Monday, October 27, 2014

Optics, Atmosphere & Astronomy

Several atmospheric phenomena exist that usually catches our eye. They usually result from optical effects in the atmosphere such as refraction, diffraction, scattering, etc. The most commonly known atmospheric effect is that of rainbows. The presence of water droplets in the atmosphere causes the sun's light to be reflected and refracted into its component colors. Here are some other atmospheric effects:

Cloud Iridescence - this rainbow colored cloud results from diffraction of light by tiny water droplets or tiny ice crystals. Diffraction is the process of bending light around an object.


Corona - Coronas are 'crowns' of light around the Sun or Moon. This process results also from the diffraction of light. Diffraction generates interference patterns that disperses the light outwards and sometimes into its component colors.

Halo - results from refraction of ice crystals in the upper atmosphere (cirrostratus clouds). The ice crystals are usually formed as a result of a LPA (low-pressure area) hence it is usually associated with upcoming rain or cloudy weather.

Silver Lining - another diffraction result that happens in the edges of clouds

Blood Moon - a total lunar eclipse results from atmospheric lensing. The atmosphere of the Earth acts like a lens that bends light. The component of the visible spectrum that is bent the most is that of the red end of the spectrum. So as the Sun-Earth-Moon alignment happens the red light is bent by the Earth's atmosphere and shines on the surface of the Moon. You can actually see the same effect happening as the Moon rises opposite to the Sun. Close to the horizon the Moon appear reddish orange and then turns yellowish as it continues to ascend and finally into the normal hue once it is no longer affected by the lensing.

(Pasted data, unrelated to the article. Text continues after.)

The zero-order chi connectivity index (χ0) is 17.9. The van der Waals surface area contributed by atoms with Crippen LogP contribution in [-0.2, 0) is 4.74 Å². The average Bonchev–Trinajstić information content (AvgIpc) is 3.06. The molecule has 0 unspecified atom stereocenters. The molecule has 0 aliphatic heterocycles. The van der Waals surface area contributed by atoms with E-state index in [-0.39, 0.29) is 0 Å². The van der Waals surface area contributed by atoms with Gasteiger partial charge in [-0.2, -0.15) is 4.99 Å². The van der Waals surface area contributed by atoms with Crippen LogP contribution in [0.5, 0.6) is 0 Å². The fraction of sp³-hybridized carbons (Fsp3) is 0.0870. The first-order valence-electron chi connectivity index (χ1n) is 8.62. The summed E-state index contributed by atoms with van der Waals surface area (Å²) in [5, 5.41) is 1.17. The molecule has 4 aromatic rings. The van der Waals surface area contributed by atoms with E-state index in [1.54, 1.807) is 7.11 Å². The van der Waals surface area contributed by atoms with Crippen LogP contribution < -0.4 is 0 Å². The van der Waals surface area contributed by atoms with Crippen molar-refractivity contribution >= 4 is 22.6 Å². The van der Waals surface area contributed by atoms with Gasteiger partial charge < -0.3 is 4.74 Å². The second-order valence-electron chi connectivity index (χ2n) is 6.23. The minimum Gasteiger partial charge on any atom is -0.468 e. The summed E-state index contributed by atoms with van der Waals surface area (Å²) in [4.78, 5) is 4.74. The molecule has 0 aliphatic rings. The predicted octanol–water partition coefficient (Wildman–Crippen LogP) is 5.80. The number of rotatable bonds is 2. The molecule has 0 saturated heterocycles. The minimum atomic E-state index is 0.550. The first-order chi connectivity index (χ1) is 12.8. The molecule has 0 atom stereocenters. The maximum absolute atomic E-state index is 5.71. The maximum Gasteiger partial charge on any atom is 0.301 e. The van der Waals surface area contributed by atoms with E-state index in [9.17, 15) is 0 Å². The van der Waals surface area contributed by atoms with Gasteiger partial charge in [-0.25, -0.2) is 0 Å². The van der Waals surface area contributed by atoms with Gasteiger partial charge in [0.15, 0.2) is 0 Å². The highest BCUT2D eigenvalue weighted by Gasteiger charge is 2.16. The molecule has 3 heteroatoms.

Some atmospheric optics are more common than you think:

Blue Sky - The blue color of our sky is a result of Rayleigh Scattering or the scattering at certain wavelengths. Molecules of Nitrogen and Oxygen in the air are effective at scattering the blue component of the visible spectrum so light from the Sun is scattered in all directions.

White Clouds -  another scattering phenomena known as Mie Scattering. This results from cloud droplets of sufficient size (approximately 20 micrometers) being able to scatter light at all wavelengths.

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